The NAACP Sold Out to the Highest Bidder a Long Time Ago

Oct 24, 2016 12:00:00 AM

by Quibila Divine

This month the National Association for the Advancement of Colored People (NAACP) ratified a resolution to  place a national moratorium on public charter schools. As a fully paid, Silver Life member, I was not surprised by these actions. In many cities, the NAACP stopped serving as an agency of prominence and advocacy for Black people (and people of color ) generations ago. How could they get it right on public charter schools when they have been wrong on traditional public schools for so long? Where was the NAACP when generations of children, their parents and even grandparents were mis-educated by public schools across the country? The mis-education of Black children was designed to ensure that an under-class was maintained in urban areas to keep masses of people blind to their true heritage and culture. More than 20 years ago, I started volunteering to tutor children in my community who attended the neighborhood public school because they were not getting the education they needed to succeed. Since many Black teachers (and other second-generation professionals) had already taken their middle-class incomes and moved to more affluent communities, there was no one else left to guide these children to make positive life choices. Where was the NAACP when drugs and guns were dropped into low-income Black communities to mess up the minds of moms and dads who left countless numbers of Black children alone to grow up like weeds? Subsequently, the effects of a racist judicial system allowed disparity in the sentencing for crack cocaine to be two or three times the number of years charged for powder cocaine. Nationwide, the Black community witnessed hundreds of thousands of young, Black boys being sent to jail at alarming rates. Black lives mattered just as much then, as they do now! Where was the NAACP when “Gangsta Rap” music blasted from car stereos causing youth all over the country to cover their heads (with hoodies) and show their behinds (with sagging pants)? Remember the image of Travon Martin? By wearing a hoodie, he was a young man who “fit the description” of a thug just like so many all across this country. Now that low-income families have taken advantage of their right to choose an appropriate education for their children, the NAACP has decided to speak up against that. Black people who were slaves in America were beaten and killed if they tried to learn to read and write. Considering the advancement that Black people have made from those days, it saddens me to know that the agency that brought us Brown v. Board can no longer see that education is liberation. The NAACP did not make its recent decision to help poor, Black children (or any other color of children). The decision was made to show its alignment with a racist system that desires to keep Black people blind, deaf and dumb. The decision was made to show that the jobs of adults are more important than the minds of children. Years ago, the United Negro College Fund launched a brilliant slogan, “A Mind is a Terrible Thing to Waste” to get more people to donate. Can it be that our beloved NAACP has sold itself to the highest bidder for the opportunity to get more people to pay attention to it because it has been insignificant and obsolete for so long? Stay tuned…only time will tell.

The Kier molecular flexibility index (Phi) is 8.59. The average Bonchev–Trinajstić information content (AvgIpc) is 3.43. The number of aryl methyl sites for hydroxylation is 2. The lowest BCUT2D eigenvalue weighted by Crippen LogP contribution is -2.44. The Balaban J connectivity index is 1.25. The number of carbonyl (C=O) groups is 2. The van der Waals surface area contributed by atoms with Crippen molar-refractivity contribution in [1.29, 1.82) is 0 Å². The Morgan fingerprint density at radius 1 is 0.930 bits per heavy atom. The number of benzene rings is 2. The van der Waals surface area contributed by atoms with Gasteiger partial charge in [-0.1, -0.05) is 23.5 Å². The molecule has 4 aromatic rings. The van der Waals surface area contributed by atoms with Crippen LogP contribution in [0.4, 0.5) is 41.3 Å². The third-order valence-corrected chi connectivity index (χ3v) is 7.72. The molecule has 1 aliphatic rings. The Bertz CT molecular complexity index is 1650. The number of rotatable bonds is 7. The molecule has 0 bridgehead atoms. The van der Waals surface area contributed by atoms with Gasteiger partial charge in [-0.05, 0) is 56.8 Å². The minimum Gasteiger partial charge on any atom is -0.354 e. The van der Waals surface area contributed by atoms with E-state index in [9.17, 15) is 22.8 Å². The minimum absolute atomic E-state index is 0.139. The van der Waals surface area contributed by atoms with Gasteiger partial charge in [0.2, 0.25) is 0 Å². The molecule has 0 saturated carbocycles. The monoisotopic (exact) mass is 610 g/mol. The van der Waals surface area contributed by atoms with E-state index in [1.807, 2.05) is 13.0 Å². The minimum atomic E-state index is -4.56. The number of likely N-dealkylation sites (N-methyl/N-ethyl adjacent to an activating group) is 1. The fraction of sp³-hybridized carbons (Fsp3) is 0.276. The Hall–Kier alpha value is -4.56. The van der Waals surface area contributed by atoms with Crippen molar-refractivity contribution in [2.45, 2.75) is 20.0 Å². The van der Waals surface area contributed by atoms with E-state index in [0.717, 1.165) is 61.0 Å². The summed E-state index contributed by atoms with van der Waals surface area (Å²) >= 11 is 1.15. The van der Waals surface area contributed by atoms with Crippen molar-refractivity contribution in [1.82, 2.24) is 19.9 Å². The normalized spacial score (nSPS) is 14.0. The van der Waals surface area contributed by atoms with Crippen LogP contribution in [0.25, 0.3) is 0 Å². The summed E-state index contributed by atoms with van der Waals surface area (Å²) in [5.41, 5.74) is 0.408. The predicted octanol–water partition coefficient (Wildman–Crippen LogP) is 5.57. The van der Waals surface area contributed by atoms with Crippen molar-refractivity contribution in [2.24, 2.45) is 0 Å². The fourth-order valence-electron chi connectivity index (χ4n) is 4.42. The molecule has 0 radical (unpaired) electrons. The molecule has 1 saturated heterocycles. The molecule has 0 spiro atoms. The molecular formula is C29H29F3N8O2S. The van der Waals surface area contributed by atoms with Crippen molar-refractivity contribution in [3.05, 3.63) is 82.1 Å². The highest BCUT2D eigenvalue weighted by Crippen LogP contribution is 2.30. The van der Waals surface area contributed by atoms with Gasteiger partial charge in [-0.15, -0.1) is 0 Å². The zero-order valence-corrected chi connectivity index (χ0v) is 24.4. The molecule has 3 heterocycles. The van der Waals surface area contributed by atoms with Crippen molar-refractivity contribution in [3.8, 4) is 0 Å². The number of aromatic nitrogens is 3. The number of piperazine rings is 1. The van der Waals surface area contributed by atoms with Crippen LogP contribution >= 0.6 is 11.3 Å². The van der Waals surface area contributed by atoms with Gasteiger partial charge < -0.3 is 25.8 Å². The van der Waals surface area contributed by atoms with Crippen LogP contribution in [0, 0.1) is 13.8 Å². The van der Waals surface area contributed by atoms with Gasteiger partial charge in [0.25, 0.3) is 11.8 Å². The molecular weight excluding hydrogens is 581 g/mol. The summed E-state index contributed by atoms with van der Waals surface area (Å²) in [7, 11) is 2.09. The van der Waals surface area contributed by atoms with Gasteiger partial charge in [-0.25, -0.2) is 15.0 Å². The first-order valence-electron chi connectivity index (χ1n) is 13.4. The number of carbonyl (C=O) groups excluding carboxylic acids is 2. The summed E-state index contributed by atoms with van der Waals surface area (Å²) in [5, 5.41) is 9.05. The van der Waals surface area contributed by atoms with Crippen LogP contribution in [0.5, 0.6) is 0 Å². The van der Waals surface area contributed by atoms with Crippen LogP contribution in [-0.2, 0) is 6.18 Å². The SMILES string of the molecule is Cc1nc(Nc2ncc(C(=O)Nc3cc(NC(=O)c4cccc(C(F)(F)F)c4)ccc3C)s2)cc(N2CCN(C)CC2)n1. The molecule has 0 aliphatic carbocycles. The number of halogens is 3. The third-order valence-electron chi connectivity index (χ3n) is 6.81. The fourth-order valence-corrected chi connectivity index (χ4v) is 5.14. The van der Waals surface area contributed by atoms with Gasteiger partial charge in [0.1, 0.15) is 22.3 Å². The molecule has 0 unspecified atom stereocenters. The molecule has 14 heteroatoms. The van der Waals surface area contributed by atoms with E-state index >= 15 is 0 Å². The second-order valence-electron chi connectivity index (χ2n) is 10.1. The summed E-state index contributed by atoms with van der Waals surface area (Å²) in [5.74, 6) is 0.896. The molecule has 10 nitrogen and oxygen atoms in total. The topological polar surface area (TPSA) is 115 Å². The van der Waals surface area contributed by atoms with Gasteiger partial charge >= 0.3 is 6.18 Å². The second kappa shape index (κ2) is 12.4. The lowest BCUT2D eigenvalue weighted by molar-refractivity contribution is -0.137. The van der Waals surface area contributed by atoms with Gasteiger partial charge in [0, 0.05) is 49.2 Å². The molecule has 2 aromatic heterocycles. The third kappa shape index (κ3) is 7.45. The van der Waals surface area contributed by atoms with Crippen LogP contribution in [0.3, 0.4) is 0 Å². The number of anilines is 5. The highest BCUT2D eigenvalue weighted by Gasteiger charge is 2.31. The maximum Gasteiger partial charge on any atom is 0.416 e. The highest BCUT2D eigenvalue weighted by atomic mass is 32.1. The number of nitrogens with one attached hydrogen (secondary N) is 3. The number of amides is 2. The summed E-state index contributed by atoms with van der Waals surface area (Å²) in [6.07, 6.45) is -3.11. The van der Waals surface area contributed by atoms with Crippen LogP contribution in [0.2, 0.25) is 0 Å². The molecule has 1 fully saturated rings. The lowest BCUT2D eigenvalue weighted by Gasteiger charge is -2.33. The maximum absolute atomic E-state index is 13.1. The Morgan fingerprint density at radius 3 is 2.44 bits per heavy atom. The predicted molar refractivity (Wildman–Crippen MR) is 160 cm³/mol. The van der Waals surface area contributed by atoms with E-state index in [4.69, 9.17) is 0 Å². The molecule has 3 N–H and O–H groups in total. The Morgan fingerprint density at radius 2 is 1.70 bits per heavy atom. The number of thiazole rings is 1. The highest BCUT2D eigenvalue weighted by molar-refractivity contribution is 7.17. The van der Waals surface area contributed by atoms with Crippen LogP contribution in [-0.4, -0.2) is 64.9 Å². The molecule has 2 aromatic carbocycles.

An original version of this post appeared on Yo Philly Ed! as Has the NAACP Sold Out to the Highest Bidder?.

Quibila Divine

Born and raised in North Philadelphia, Quibila is an education advocate who has worked tirelessly to ensure that all children are provided with equal access to a high-quality education. She is a proud Philly resident who chose to purchase a home near her childhood residence in order to serve as a positive role model. She has over 20 years of experience educating students, enlightening families and empowering communities as the founder and president of her own nonprofit agency, The Educational Advocates Reaching Today’s Hardworking Students, Inc. (EARTHS) She is an advisor to Pennsylvania Department of Education’s Community Improvement Zone grantee, PARENT POWER (What Will You Do With Yours?) and she served as treasurer of Philadelphia’s League of Women Voters. She holds a bachelor's from Drexel University and a master's from Lincoln University, the country’s first historically Black, degree-granting university.

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